Deciding to hire an outside consultant to help can really help. However, the team should not become too much dependent on the consultant. Eventually, the team has to develop the ability to improve on its own.

The minimum expectation I would have out of you after reading this article is that you stay away from these mistakes while deciding to lead any team building activities, or hiring someone for facilitating team building.

Lousy team building is worse than doing nothing. Improperly thought out efforts are likely to increase negativity, reduce team functioning, and trim down management credibility. Your own personal credibility as a manager depends a lot on your making effective team building decisions from day one. This will also impact the degree to which your employees have confidence in you.

Carefully designed team building program will surely enhance your positive image and reputation. At the end of a team building program, I saw the HR Head of a company with tears in eyes saying." I am crying because for the first time in my career somebody has appreciated the efforts made by HR department".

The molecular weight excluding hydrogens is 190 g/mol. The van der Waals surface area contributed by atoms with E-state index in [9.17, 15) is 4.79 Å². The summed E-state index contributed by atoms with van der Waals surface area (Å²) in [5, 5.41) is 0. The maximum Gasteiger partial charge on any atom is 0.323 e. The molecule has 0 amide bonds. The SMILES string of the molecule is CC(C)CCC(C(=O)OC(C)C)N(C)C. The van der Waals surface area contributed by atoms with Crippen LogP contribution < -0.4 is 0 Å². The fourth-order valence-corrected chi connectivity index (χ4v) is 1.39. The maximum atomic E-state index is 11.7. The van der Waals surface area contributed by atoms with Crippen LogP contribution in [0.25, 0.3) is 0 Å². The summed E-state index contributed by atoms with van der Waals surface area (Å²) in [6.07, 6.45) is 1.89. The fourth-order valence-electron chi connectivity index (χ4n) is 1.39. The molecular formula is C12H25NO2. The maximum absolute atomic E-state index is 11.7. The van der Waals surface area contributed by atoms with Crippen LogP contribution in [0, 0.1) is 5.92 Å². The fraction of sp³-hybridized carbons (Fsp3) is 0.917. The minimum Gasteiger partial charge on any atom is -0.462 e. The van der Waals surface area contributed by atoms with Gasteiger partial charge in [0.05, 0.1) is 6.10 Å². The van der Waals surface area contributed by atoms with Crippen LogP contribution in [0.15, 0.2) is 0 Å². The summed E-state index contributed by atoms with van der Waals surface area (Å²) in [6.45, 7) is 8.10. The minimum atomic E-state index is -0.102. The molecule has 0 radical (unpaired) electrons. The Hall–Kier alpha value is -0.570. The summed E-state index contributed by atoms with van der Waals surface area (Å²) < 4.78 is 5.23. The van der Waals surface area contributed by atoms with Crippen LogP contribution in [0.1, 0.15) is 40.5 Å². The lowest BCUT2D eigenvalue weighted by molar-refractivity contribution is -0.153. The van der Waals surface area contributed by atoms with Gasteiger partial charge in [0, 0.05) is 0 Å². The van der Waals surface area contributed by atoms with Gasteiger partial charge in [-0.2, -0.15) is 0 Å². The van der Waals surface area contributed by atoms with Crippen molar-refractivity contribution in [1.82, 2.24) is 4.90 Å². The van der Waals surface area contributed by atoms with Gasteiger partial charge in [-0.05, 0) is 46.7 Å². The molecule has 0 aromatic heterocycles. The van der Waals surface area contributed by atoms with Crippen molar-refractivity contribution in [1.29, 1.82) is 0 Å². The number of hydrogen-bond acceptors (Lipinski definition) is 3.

Well thought out team building program can help earn you more respect, credibility and reputation in the company. Plan team building programs well. Carefully design teaming initiative. Your endeavor to bring out the best in team will produce desired rewards for you and the team.

About the author: QAISER ABBAS

QAISER ABBAS is the Founder & Chief Inspiring Officer, Possibilities®, a leading management training and consulting company, operating globally with head office in Pakistan.

He is the author of ‘Outclass Teams', first book on team-building written by a Pakistani author. The book is based on a team building model that Qaiser has been practically utilizing in building teams for various organizations in and abroad such as Nestle Pakistan, Coca Cola, P&G, Ufone, Nokia-Siemens, Telenor, ORIX leasing, Total, and Hino Pak Motors etc.